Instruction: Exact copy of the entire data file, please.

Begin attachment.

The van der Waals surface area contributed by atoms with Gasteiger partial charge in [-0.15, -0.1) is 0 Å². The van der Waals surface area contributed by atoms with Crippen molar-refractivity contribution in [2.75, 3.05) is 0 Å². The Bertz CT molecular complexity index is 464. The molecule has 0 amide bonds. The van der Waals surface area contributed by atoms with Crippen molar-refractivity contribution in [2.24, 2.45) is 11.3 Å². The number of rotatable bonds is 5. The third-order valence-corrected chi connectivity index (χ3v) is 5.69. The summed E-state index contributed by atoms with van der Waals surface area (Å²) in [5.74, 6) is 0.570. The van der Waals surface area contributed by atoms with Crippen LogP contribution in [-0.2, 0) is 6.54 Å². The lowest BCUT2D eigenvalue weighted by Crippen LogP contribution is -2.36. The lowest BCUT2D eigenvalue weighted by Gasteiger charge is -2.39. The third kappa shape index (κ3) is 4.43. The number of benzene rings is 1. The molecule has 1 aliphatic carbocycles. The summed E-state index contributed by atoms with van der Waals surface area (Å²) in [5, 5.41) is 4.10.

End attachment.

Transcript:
The van der Waals surface area contributed by atoms with Gasteiger partial charge in [-0.15, -0.1) is 0 Å². The van der Waals surface area contributed by atoms with Crippen molar-refractivity contribution in [2.75, 3.05) is 0 Å². The Bertz CT molecular complexity index is 464. The molecule has 0 amide bonds. The van der Waals surface area contributed by atoms with Crippen molar-refractivity contribution in [2.24, 2.45) is 11.3 Å². The number of rotatable bonds is 5. The third-order valence-corrected chi connectivity index (χ3v) is 5.69. The summed E-state index contributed by atoms with van der Waals surface area (Å²) in [5.74, 6) is 0.570. The van der Waals surface area contributed by atoms with Crippen LogP contribution in [-0.2, 0) is 6.54 Å². The lowest BCUT2D eigenvalue weighted by Crippen LogP contribution is -2.36. The lowest BCUT2D eigenvalue weighted by Gasteiger charge is -2.39. The third kappa shape index (κ3) is 4.43. The number of benzene rings is 1. The molecule has 1 aliphatic carbocycles. The summed E-state index contributed by atoms with van der Waals surface area (Å²) in [5, 5.41) is 4.10.